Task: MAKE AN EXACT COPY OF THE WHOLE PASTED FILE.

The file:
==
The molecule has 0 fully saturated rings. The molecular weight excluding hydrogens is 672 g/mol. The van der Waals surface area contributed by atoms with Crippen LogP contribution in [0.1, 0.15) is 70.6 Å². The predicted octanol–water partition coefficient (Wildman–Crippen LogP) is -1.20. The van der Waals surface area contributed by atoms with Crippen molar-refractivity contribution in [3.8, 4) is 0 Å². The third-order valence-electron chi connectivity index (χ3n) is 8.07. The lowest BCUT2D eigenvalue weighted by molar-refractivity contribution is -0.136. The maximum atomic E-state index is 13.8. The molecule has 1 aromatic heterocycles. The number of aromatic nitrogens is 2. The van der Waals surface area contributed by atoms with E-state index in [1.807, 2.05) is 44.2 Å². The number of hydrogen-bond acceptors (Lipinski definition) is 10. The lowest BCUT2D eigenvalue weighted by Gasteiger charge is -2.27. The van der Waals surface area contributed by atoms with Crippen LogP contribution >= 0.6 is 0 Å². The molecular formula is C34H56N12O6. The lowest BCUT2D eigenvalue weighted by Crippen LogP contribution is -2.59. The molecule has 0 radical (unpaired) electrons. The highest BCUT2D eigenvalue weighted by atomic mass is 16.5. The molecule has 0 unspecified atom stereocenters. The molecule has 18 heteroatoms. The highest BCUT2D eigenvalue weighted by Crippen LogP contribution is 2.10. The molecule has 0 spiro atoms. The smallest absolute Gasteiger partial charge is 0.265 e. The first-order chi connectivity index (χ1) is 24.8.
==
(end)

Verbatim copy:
The molecule has 0 fully saturated rings. The molecular weight excluding hydrogens is 672 g/mol. The van der Waals surface area contributed by atoms with Crippen LogP contribution in [0.1, 0.15) is 70.6 Å². The predicted octanol–water partition coefficient (Wildman–Crippen LogP) is -1.20. The van der Waals surface area contributed by atoms with Crippen molar-refractivity contribution in [3.8, 4) is 0 Å². The third-order valence-electron chi connectivity index (χ3n) is 8.07. The lowest BCUT2D eigenvalue weighted by molar-refractivity contribution is -0.136. The maximum atomic E-state index is 13.8. The molecule has 1 aromatic heterocycles. The number of aromatic nitrogens is 2. The van der Waals surface area contributed by atoms with E-state index in [1.807, 2.05) is 44.2 Å². The number of hydrogen-bond acceptors (Lipinski definition) is 10. The lowest BCUT2D eigenvalue weighted by Gasteiger charge is -2.27. The van der Waals surface area contributed by atoms with Crippen LogP contribution >= 0.6 is 0 Å². The molecular formula is C34H56N12O6. The lowest BCUT2D eigenvalue weighted by Crippen LogP contribution is -2.59. The molecule has 0 radical (unpaired) electrons. The highest BCUT2D eigenvalue weighted by atomic mass is 16.5. The molecule has 0 unspecified atom stereocenters. The molecule has 18 heteroatoms. The highest BCUT2D eigenvalue weighted by Crippen LogP contribution is 2.10. The molecule has 0 spiro atoms. The smallest absolute Gasteiger partial charge is 0.265 e. The first-order chi connectivity index (χ1) is 24.8.